Good Reason

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You know who else liked biscuits?

Racism is serious, and therefore charges of racism are serious. Sometimes racism gets incorporated into the language in unexpected ways. Like I still can’t believe they have ‘Coon’ cheese in Australia. And my mom remembers a time when brazil nuts were called ‘nigger toes’.

But I don’t think this is one of those times.

What’s in a name? Coles biscuit slammed as racist

The name of a range of Coles chocolate and vanilla biscuits has been labelled racially loaded and a throwback to Nazism by a prominent Brisbane Indigenous leader.

The name of the Coles brand biscuits, Creole Creams, has sparked controversy in the wake of the much-derided Hey Hey It’s Saturday blackface skit earlier this month.

The biscuits, similar to Arnott’s Delta Creams and Oreos, with a chocolate exterior and cream centre.

Sam Watson, the deputy director of the Aboriginal and Torres Strait Islander Studies Unit at the University of Queensland, said the word “Creole”, often used to describe a person of mixed European and Africa ancestry, was a racially loaded term.

“The word Creole comes from a period when people’s humanity was measured by the amount of white blood they had in their bloodstream. This is the same kind of thought that underpinned horrific regimes like the Nazis,” Mr Watson said.

Watson clearly hasn’t spent much time on the net; he’s blown his Godwin on the very first round.

But besides that, I think his argument’s overblown. Two things:

1. Coles isn’t the first to call these things ‘creole cremes’. I found a reference to them on this 2007 post from someone in Melbourne. I’m not sure how widespread this usage is. Anyone?

2. I’ve studied terms of abuse. ‘Creole’ could be used as a term of abuse, but I’m unable to find any examples of people doing so (which I find kind of surprising). On the other hand, ‘Creole’ is used to describe a genre of cooking in Louisiana USA. This page even has a recipe for Creole Cream Cheese, which might go well between two chocolate cookies.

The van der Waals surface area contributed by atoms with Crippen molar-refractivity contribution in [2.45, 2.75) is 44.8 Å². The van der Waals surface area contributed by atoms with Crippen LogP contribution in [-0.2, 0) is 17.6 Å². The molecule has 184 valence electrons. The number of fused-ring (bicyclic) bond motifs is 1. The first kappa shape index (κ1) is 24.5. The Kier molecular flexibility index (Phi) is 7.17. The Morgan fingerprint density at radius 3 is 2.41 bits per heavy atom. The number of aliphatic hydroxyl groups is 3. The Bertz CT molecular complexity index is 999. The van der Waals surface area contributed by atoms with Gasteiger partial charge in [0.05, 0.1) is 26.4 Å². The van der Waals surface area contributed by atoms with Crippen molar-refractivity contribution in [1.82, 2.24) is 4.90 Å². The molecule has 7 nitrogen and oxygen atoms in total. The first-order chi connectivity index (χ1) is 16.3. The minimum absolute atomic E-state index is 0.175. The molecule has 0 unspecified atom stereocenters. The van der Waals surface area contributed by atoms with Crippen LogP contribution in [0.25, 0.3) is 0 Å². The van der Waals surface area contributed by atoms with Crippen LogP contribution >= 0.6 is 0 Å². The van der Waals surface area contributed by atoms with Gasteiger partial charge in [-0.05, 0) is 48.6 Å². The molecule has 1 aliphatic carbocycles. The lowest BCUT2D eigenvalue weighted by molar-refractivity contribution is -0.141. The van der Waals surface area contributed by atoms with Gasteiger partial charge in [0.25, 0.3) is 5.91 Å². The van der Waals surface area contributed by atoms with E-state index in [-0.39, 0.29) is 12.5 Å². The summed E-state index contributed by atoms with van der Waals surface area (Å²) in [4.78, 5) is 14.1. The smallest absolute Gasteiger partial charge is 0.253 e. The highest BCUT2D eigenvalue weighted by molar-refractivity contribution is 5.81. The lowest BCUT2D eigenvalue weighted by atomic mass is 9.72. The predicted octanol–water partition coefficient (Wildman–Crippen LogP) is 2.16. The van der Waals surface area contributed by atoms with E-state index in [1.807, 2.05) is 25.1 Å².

So at this stage, I think this is a frivolous charge of racism. But I don’t know. I thought the biscuits had that name because of the kind of language they invent when talking to other biscuits.

4 Comments

  1. The company claims it was named after Edward William Coon, who invented the "cooning" process.

    http://www.naturallycoon.com.au/story.html

  2. Ah, but Stephen Hagan claims that Edward Coon was a mere cheesehand induced to lend his name to the process.

    Sadly, the evidence Hagan offers for this claim is unclear. Could it be a… snow job?

  3. Funny. Your comment about biscuit language, that is.

    And the article reminds me of how some people think that it is derogatory to call a person "Mexican." I disagree. How is acknowledging race – in people, and in cookies – offensive?

    I think that so-called color blindness is actually a form of racism.

  4. In my experience here in the states it is not considered racist to call a mexican a mexican, the problem arises when people mistake nationality or national origin as a descriptor for race. For example some people in the states will call any latin american a mexican which if you are from Chile for example is very offensive.

    The race mixtures in latin america, and in the americas in general are so complex I always think it is best to refer to someone as they refer to themselves whenever possible.

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